…[an] overheated hostility toward public schools runs throughout the new literature on liberal homeschooling, and reveals what is so fundamentally illiberal about the trend: It is rooted in distrust of the public sphere, in class privilege, and in the dated presumption that children hail from two-parent families, in which at least one parent can afford (and wants) to take significant time away from paid work in order to manage a process—education—that most parents entrust to the community at-large.
Take, for instance, Sonia Songha’s New York Times account of forming a preschool cooperative with six other brownstone-Brooklyn mothers, all of whom “said our children had basically never left our sides.” Indeed, in a recent Newsweek report, the education journalist Linda Perlstein noted a significant number of secular homeschoolers are also adherents of attachment parenting, the perennially controversial ideology defined by practices such as co-sleeping with one’s child and breast-feeding for far longer than typical, sometimes well beyond toddlerhood. Meanwhile, in suburban New Jersey, one “hippy” homeschooler told the local paper she feared exposing her kids to the presumably negative influences of teachers and peers. “I didn’t want my child being raised by someone else for eight hours out of the day,” she said.
Recent reports of teachers and teachers' aides in Los Angeles and New York molesting children only flame the fans of such fears. But these stories make news exactly because they are so rare; there's something creepy about giving in totally to terrors of the outside world harming one's child. In a country increasingly separated by cultural chasms—Christian conservatives vs. secular humanists; Tea Partiers vs. Occupiers—should we really encourage children to trust only their parents or those hand-selected by them, and to mistrust civic life and public institutions?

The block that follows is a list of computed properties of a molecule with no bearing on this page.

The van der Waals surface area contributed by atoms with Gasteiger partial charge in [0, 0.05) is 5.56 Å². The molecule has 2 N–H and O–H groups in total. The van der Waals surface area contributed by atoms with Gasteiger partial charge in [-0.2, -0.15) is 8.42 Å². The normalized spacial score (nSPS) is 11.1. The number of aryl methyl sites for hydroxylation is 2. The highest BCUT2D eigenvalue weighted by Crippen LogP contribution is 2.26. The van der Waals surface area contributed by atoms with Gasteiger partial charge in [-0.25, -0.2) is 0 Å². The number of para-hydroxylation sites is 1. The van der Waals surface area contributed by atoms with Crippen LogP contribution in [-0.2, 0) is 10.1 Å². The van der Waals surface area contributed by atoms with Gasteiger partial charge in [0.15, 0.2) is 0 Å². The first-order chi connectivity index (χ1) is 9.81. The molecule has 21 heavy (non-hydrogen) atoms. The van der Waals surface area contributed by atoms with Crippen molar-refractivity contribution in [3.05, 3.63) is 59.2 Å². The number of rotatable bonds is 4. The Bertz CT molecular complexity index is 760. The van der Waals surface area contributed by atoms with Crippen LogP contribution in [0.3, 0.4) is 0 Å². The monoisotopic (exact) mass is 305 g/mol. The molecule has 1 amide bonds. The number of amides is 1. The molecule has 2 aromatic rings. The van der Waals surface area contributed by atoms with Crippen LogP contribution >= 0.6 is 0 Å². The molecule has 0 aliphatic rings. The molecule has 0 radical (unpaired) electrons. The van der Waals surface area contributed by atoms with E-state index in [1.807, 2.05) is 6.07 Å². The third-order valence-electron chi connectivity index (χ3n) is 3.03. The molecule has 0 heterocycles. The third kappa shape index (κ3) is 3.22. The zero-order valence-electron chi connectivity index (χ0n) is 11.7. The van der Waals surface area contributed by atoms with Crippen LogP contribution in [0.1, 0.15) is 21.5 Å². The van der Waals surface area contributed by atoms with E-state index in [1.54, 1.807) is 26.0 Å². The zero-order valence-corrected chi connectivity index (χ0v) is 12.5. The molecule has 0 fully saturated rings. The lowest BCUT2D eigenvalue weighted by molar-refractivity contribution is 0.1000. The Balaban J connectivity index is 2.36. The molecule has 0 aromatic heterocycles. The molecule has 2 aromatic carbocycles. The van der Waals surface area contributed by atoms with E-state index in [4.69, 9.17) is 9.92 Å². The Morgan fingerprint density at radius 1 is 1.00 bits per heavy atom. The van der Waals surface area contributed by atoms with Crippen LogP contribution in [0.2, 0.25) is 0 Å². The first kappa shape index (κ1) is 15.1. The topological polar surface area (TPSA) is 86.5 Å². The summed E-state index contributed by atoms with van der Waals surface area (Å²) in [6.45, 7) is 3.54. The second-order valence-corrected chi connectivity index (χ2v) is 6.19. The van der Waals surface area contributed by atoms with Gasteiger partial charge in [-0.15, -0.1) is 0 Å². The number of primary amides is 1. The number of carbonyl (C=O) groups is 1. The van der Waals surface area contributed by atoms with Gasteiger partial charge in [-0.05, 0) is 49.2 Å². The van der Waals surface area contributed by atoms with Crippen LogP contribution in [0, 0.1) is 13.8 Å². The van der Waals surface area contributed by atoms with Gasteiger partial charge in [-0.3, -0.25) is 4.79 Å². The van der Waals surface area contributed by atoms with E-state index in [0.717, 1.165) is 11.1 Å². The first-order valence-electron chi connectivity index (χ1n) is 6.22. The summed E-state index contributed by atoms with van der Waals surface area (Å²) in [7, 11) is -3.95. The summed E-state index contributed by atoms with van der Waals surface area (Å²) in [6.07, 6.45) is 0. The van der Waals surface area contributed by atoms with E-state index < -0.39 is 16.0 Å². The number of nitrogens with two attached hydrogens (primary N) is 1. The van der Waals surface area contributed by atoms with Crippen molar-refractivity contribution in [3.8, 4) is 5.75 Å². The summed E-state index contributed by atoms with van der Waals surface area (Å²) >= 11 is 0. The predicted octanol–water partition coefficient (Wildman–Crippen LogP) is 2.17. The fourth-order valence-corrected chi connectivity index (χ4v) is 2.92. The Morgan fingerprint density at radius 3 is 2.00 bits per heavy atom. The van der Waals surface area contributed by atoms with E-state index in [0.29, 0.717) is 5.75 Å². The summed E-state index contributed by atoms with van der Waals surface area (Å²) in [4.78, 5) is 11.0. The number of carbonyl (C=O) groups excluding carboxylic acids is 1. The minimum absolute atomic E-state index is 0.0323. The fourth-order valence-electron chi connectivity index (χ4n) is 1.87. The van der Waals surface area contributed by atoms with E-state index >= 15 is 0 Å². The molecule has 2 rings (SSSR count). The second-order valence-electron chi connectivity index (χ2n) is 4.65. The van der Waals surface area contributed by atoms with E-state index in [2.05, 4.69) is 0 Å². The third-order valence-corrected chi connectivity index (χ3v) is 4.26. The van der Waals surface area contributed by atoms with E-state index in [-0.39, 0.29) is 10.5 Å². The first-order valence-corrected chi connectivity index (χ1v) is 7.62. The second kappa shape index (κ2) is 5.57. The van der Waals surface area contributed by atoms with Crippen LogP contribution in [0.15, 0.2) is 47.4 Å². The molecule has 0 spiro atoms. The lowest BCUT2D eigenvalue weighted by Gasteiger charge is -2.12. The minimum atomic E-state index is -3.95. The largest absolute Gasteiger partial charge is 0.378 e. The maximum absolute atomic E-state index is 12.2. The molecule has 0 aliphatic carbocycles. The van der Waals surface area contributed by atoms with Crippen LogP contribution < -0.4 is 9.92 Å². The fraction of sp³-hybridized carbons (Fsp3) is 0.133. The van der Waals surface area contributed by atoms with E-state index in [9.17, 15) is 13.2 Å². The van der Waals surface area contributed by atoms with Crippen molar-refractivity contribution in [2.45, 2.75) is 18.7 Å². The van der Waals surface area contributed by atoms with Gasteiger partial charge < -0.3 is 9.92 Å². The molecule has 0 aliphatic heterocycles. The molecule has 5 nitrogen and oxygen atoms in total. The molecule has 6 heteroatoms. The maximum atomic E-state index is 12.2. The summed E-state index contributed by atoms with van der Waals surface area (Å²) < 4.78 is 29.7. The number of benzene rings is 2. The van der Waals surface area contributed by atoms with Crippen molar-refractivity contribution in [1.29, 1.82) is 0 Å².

Slate pieces have a tight word limit, so I didn't have space to address Astra Taylor's discussion of the radical private school the Albany Free School, a 1960s holdover that embraces many of the practices of lefty homeschooling—the curriculum driven by children’s curiosity, the lack of strict discipline, the purposeful ignoring of state academic standards—while still offering students the social benefits of teachers and peers. The school serves some poor children, but it manages to do so by paying its teachers just $11,000 annually, a “stipend.” This is hardly a scalable model for national school reform. There simply aren't enough radical anarchist or trust-fund baby teachers willing to work for so little and also able to do a good job of it. Nationwide, 3.2 million teachers work in public schools; every day, about a sixth of the U.S. population either attends public school or goes to work inside public schools, which serve 90 percent of American children.
Educating children–especially poor children–is ridiculously expensive. We need government involved to help foot the bill, and to bring best practices to scale.
Anyhow, I hope you head to Slate to check out the entire piece.